China Deflation Provides Limited Relief for Global Central Banks

(Bloomberg) — China’s consumer and producer prices fell together for the first time since 2020, a deflation cycle that could give global central banks some help in fighting inflation in their own countries but signals a worsening outlook in the world’s second-largest economy. 

(Bloomberg) — China’s consumer and producer prices fell together for the first time since 2020, a deflation cycle that could give global central banks some help in fighting inflation in their own countries but signals a worsening outlook in the world’s second-largest economy. 

The consumer price index registered its first decline in more than two years, falling 0.3% in July from a year earlier, the National Bureau of Statistics said Wednesday. Producer prices fell for a 10th consecutive month, contracting 4.4%.

Slowing consumer demand in China combined with a property slump as well as rapidly falling exports are pushing manufacturers to cut prices to get rid of excess stock. That could ripple through to developed countries, where central banks like the Federal Reserve and Bank of England are still hiking interest rates to tame elevated inflation.

Deflation in China “should help inflation in the US and Europe to moderate,” said Ding Shuang, chief economist for Greater China and North Asia at Standard Chartered Plc. 

But with politics in many developed countries becoming more protectionist, not everyone will welcome cheaper Chinese goods into their markets. The European Union’s trade chief this week vowed to press China to reduce its trade surplus with the bloc, earning a rebuke from Beijing, which said the EU’s export restrictions were at fault.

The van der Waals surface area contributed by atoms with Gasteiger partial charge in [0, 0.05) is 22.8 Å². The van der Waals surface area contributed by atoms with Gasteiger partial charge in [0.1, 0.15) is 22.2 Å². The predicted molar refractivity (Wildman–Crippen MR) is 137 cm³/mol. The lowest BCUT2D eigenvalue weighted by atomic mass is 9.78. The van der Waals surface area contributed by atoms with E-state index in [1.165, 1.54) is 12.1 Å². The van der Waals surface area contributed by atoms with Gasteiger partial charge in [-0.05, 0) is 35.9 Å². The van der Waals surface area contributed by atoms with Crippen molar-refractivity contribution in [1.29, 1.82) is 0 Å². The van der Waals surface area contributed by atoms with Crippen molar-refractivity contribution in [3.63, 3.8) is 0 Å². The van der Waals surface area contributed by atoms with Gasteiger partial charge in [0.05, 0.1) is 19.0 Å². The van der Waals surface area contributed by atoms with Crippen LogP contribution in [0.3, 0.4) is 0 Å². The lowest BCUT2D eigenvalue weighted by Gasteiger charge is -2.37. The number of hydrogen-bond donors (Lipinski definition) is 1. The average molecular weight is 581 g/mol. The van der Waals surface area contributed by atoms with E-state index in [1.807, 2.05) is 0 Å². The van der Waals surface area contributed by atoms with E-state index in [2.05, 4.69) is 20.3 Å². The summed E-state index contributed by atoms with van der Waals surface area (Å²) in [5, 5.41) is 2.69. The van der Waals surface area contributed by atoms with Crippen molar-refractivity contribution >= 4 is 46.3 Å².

In developed countries “cheap consumer goods from China aren’t looked on as favorably as before,” said Paul Cavey of consultancy East Asia Econ. Emerging markets might welcome lower prices for machinery, but also worry about Chinese competition undercutting their efforts to develop domestic industries, he added.

While deflation will help to bring down some global prices, the impact on inflation rates in developed economies could be limited since imports from China make up a relatively small share of consumer spending compared with locally-produced services in those countries.

Economists see China’s falling prices as a warning sign about economic growth, as goods supply continues to outrun demand. And while policymakers have pledged to support the recovery, they’ve signaled they won’t provide stimulus as large as during previous downturns.